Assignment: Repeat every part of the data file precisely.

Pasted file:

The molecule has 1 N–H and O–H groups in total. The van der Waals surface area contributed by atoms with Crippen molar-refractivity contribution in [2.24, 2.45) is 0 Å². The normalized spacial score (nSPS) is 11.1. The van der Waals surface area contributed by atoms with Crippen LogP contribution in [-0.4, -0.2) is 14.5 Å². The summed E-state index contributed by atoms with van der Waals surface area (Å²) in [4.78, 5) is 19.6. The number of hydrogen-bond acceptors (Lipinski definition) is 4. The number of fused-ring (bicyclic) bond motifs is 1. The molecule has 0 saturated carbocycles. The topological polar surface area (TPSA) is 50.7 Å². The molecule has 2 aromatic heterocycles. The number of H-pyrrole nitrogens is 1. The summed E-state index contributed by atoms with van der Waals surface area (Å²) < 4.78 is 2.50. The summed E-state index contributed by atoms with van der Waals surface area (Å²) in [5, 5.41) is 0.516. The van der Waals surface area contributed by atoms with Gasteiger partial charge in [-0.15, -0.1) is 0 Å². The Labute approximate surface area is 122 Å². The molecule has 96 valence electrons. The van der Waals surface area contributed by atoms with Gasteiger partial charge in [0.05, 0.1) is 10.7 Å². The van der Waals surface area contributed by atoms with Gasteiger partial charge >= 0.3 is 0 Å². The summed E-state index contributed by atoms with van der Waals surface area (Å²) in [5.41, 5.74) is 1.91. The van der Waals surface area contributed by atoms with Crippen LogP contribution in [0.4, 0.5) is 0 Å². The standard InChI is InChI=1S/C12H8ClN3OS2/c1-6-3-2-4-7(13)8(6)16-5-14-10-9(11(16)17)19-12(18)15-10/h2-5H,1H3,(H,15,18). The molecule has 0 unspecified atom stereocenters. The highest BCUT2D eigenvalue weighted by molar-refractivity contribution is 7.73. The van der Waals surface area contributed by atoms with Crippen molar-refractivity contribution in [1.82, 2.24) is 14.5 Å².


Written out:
The molecule has 1 N–H and O–H groups in total. The van der Waals surface area contributed by atoms with Crippen molar-refractivity contribution in [2.24, 2.45) is 0 Å². The normalized spacial score (nSPS) is 11.1. The van der Waals surface area contributed by atoms with Crippen LogP contribution in [-0.4, -0.2) is 14.5 Å². The summed E-state index contributed by atoms with van der Waals surface area (Å²) in [4.78, 5) is 19.6. The number of hydrogen-bond acceptors (Lipinski definition) is 4. The number of fused-ring (bicyclic) bond motifs is 1. The molecule has 0 saturated carbocycles. The topological polar surface area (TPSA) is 50.7 Å². The molecule has 2 aromatic heterocycles. The number of H-pyrrole nitrogens is 1. The summed E-state index contributed by atoms with van der Waals surface area (Å²) < 4.78 is 2.50. The summed E-state index contributed by atoms with van der Waals surface area (Å²) in [5, 5.41) is 0.516. The van der Waals surface area contributed by atoms with Gasteiger partial charge in [-0.15, -0.1) is 0 Å². The Labute approximate surface area is 122 Å². The molecule has 96 valence electrons. The van der Waals surface area contributed by atoms with Gasteiger partial charge in [0.05, 0.1) is 10.7 Å². The van der Waals surface area contributed by atoms with Gasteiger partial charge >= 0.3 is 0 Å². The summed E-state index contributed by atoms with van der Waals surface area (Å²) in [5.41, 5.74) is 1.91. The van der Waals surface area contributed by atoms with Crippen LogP contribution in [0.4, 0.5) is 0 Å². The standard InChI is InChI=1S/C12H8ClN3OS2/c1-6-3-2-4-7(13)8(6)16-5-14-10-9(11(16)17)19-12(18)15-10/h2-5H,1H3,(H,15,18). The molecule has 0 unspecified atom stereocenters. The highest BCUT2D eigenvalue weighted by molar-refractivity contribution is 7.73. The van der Waals surface area contributed by atoms with Crippen molar-refractivity contribution in [1.82, 2.24) is 14.5 Å².